Preach Magazine Issue 1 - Creativity and innovation in preaching - Page 41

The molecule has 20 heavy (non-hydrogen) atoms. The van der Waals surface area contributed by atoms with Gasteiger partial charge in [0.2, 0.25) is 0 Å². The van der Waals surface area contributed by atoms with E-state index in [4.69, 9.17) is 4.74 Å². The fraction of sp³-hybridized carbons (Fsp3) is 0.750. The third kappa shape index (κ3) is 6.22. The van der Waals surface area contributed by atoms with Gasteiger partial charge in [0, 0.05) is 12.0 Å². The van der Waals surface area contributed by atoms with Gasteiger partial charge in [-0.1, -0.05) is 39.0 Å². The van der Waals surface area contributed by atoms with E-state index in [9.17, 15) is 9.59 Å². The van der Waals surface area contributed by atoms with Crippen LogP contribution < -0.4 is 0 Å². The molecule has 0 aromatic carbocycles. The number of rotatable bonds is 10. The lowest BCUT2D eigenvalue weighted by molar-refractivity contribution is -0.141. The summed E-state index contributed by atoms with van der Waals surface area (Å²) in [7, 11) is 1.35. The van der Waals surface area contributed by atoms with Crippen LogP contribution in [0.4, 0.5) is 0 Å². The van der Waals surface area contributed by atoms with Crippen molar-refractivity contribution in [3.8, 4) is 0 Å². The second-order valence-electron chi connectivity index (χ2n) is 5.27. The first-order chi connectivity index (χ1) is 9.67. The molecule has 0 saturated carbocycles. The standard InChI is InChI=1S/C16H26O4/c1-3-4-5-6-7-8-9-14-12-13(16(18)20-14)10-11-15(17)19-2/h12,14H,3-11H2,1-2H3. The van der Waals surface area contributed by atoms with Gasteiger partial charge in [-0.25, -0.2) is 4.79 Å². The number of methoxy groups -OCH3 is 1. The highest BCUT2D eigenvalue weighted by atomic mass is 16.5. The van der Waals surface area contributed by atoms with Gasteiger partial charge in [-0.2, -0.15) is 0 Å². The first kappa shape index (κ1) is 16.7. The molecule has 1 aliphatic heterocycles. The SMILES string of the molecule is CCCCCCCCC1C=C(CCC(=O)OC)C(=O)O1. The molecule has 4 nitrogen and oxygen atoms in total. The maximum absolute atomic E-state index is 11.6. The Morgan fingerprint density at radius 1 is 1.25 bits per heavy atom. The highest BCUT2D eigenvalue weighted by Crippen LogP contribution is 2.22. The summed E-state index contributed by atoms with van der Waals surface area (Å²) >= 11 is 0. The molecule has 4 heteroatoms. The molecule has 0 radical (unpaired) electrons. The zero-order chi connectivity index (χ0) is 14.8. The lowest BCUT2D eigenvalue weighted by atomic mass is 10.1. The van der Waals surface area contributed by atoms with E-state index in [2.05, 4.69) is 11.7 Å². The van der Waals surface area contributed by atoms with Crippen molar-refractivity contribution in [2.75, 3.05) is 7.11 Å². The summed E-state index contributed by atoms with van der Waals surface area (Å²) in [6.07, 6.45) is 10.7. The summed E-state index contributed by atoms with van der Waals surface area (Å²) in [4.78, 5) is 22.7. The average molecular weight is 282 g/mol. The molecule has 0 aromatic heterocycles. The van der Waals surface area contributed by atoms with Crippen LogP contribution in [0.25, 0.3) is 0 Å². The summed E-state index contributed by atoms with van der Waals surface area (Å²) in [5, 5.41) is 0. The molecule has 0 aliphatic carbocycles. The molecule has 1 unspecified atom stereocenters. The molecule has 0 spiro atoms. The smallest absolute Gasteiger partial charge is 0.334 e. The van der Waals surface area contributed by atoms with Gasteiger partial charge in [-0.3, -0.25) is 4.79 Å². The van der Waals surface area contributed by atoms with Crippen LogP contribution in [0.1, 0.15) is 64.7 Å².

FEATURE Here they are: 1. The Stream of Rest A writer once wrote, I’ve forgotten who: ‘When I take a walk, angels talk to me’. I’ve found that to be true in both writing and preaching. If I’m stuck in my studies, I go for a midday jog. I find, almost universally, that this little practice jostles my blood-flow enough to bring new ideas to mind. In fact, I’ve found over the years that sometimes my study is best served by leaving it. Receiving adequate rest and exercise is like ‘sharpening the saw’ to cut down the tree – sure, you can work really hard with a dull blade. But you could work more quickly and effectively if you stepped away from the tree, and sharpened the axe. For me, exercise is a form of rest from my study – it sharpens the blade. When I return, I’m ten times more effective than I was when hacking away. Unfortunately, many pastors neglect their personal health in the name of serving the church. But how well is the church served by an overworked axe? If you want to keep your preaching fresh, you need to be refreshed yourself and that means taking care of the body God has given you. 2. The Stream of Worship It’s a rule for me that if I’ve not been personally worshipping the Lord throughout the week, it’s impossible for me to encourage others toward worship on Sunday morning. Preaching is always a personal matter – you will always reflect your growth, or lack thereof, from the pulpit. As Martyn Lloyd Jones has once said, ‘Preaching is logic on fire.’ If there’s no fire in your belly, Jeremiah-style, your preaching won’t be fresh. If your growth is stagnant, your sermons will be stagnant as well. This doesn’t mean that at the end of a difficult week, you try to eke out some spiritual sustenance from your time in the study – no. Study time and worship LWPT8173 - Preach Magazine - Issue 1 v3.indd 41 time are like oil and water. Carving out daily time to read Scripture (other than the texts you’re preaching on) and prayerfully responding will always show itself in your sermon, whether you know it or not. Remember: your congregation can only grow as mature as you are. And if you haven’t matured in the last week in Christlikeness, neither will they. If you want to keep your preaching fresh, you need to spend time away in worship. 3. The Stream of Relationships While it might seem ideal to acquire fresh perspectives by being on the mountaintop of personal study all week, the truth is pastoring real people coincides with preaching in a way that is striking, and new. If you haven’t spent time with people in your congregation in the last few weeks – significant time – don’t expect to know how to preach to them. Preaching and pastoring are like two oars in a rowing boat; if you only have one, you’ll just go in circles. Often the reason I’m at a dead-end on Saturday morning is because I have no relational wells to draw on from my pastoral experiences. But when I spend time listening to people – their real lives, their fears, their dreams, their struggles – I don’t have a difficult time taking Haddon Robinson’s suggestion of sitting them in an imaginary circle in my office and saying: ‘So-and-so, how does this apply to you?’ If we’re to keep preaching fresh, we need to keep it relevant. And that means keeping it pertinent to the diversity of problems, sins and struggles which constantly assault our congregations. 41 4. The Stream of Study It’s an old Spurgeon adage that the preacher ‘ought to prepare a sermon with the Bible in one hand and a newspaper in the other.’ Whether that newspaper is paper or electronic, Spurgeon is correct: preachers need to stay fresh by staying in their culture. For me, I constantly find that my personal spiritual reading, novel reading, or cultural reading always results in fresh illustrations and applications to the current situation. Without these ‘newspapers’ in hand, I find my sermons become boring. Make it a habit of studying not just the scriptures, but the world they illuminate. Scripture is a lens, not simply a canvas – it is meant to be looked through, to see the reality that surrounds us from the correct perspective. The preacher who has his eyes set on the text and blinds himself to the world will constantly find his sermons lacking in freshness, because they’re lacking in reality. Instead, the preacher can take a lesson from Christ – use the flowers, and sparrows, and farmers of the twenty-first-century to illuminate the goodness and grandeur of God, their Creator. Nicholas McDonald Nicholas is an M.Div student at Gordon Conwell Theological seminary and youth/assistant teaching